By and large, Connecticut is recognized as having some of the best school systems in the nation. But it also has one of the highest educational achievement gaps in the country, largely divided between suburban school districts and those located in cities such as Bridgeport, Waterbury and Hartford.
State education funding has been a hot topic for debate this year. Due to Gov. Malloy’s veto of a bipartisan state budget, state education funding will be zeroed out for 85 municipalities across Connecticut and greatly reduced for an additional 54 towns and cities.
Middletown, however, is part of the 30 Alliance Districts and would not face a cut under the executive order. The Alliance Districts are composed of low-performing schools, which receive extra support from the state.
Local Connecticut leaders in other municipalities have warned the cuts could mean teacher layoffs and cuts to school programs as they try to deal with the heavy cuts made under Malloy’s executive order.
Gwen Samuel, president of the Connecticut Parents Union, says the budget crisis means children will lose out on much needed education funds and services in areas that may need it most.
“There are going to be children across the state who will lose services because of messy partisan politics,” Samuel said. “Hopefully as lawmakers set their sites on a budget, they will keep children in the forefront of their minds.”
The March for Education was also joined by Sen. Paul Doyle, D-Wethersfield, Middletown Deputy Mayor Robert Santangelo, Middletown School Superintendent Patricia Charles, and President of the Middletown NAACP Faith Jackson.
Senator Doyle was one of the deciding votes in passing the budget in the Senate. Doyle has received considerable criticism for his support of the budget, even though it would largely maintain school funding for municipalities.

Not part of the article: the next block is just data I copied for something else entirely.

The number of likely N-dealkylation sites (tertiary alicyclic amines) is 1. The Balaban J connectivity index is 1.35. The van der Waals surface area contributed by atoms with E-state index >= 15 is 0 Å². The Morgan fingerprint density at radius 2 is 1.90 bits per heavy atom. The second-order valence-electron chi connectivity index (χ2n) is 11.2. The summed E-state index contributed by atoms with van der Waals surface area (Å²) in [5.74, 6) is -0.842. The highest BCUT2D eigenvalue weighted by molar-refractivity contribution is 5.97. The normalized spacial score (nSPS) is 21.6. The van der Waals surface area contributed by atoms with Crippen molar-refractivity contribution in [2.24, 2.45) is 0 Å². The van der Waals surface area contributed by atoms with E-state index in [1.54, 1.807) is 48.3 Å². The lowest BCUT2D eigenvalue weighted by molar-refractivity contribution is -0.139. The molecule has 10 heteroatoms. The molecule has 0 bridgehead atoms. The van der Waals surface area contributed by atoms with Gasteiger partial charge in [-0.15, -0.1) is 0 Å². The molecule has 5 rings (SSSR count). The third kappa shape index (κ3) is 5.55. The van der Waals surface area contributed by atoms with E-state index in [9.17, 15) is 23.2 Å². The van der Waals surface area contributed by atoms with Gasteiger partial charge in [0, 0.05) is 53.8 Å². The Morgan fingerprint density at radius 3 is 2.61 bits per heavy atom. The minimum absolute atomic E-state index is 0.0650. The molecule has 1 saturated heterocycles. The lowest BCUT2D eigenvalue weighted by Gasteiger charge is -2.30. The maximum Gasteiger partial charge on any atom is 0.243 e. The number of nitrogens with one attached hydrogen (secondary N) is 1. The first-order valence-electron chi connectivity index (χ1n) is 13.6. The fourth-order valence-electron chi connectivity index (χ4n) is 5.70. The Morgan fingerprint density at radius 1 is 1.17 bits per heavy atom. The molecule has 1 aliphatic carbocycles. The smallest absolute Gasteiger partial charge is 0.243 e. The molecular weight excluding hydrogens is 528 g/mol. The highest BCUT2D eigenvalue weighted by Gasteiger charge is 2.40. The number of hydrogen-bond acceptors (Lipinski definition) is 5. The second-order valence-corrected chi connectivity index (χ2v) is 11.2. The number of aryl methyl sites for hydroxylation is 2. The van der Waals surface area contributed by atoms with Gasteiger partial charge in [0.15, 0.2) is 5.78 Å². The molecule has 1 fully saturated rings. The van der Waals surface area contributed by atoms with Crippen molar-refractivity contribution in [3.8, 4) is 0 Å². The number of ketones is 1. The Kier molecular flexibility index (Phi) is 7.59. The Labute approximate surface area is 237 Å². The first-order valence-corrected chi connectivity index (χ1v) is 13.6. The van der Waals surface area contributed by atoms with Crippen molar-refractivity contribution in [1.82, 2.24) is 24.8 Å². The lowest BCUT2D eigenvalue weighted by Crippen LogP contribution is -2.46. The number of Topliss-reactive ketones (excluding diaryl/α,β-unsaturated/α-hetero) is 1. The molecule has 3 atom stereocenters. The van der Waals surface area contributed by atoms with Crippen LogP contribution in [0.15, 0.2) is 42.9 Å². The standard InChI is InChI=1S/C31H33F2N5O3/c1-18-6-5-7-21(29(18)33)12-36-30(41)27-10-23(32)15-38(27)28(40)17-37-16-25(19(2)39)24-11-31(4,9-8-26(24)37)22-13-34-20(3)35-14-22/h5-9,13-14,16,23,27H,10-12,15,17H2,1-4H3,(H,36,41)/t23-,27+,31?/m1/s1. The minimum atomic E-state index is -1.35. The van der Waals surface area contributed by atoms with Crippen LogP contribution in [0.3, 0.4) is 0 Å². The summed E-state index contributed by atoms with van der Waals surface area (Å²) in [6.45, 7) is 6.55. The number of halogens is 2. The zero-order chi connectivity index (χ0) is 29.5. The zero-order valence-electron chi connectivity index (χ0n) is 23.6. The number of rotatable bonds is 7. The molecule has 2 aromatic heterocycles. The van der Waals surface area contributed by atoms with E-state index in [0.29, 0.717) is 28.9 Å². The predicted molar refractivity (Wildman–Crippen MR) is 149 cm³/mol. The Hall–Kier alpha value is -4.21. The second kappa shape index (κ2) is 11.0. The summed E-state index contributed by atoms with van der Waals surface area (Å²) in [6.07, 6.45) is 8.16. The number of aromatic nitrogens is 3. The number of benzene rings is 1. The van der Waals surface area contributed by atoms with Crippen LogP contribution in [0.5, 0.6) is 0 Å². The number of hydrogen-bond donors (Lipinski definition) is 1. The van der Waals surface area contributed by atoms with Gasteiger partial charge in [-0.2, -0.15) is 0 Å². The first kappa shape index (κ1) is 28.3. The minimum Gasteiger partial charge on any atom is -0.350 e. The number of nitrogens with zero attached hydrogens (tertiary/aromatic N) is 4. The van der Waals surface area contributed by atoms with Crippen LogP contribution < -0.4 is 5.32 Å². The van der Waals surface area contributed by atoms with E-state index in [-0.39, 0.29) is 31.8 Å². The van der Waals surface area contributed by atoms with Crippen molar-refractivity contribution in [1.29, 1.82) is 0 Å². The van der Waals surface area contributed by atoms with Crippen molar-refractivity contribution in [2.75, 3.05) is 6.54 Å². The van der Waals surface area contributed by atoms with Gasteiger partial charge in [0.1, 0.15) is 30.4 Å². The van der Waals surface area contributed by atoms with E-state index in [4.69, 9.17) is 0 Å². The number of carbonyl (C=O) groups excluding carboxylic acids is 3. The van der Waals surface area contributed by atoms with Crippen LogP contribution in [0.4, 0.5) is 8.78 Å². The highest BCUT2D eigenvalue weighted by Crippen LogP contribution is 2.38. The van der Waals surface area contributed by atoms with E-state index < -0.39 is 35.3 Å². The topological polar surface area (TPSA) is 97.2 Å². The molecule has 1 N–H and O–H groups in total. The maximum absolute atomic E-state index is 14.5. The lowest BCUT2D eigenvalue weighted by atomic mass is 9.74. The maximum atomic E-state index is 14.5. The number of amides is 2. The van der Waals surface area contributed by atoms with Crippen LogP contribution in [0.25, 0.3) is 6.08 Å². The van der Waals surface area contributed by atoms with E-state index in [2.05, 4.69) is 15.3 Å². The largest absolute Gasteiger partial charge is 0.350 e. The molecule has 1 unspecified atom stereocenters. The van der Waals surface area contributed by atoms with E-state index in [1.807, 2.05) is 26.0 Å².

Samuel said she appreciated his presence and kind words at the event. “It reminds lawmakers that it’s not just adults’ and labor’s needs that need to be addressed during this budget crisis”
Connecticut is also fighting a 2016 State Superior Court decision by Judge Thomas Moukawsher, who said the state’s education cost sharing formula was “irrational” and ordered Connecticut to find a new way of distributing state education funds.
Connecticut is also trying to deal with the 1996 Sheff v. O’Neill decision by the State Supreme Court, which ruled that Hartford violated the state constitution by underserving the education needs of its poorest districts. The plaintiffs in the case allege that Hartford has failed to follow through in fixing the problem.
Hartford and other cities like Bridgeport and New Haven have tried to meet the requirements of the Sheff decision by creating charter and magnet schools.
The magnet school system in Hartford, however, requires that a certain number of seats be filled by students from the surrounding suburbs in order to attain a racial balance. This requirement has left some of the magnet school seats empty even though students from Hartford are trying to gain admission.
The state is fighting against Moukawsher’s ruling and the case has now gone to the State Supreme Court.
Samuel said that part of the reason Connecticut Parents Union supported the March for Education was because it was about the students, not the politics of education.
“It’s the only event I know of that doesn’t require politics, its just focused on the child,” Samuel said.
The event was sponsored by a number of businesses and organizations including Free to Learn: A Justice in Education Initiative, the Connecticut Parents Union, Target, Stop & Shop and the Big Brothers, Big Sisters Foundation, among others.
This was the second annual march to take place in Middletown. March for Education held their ninth annual march in Bridgeport on September 17th.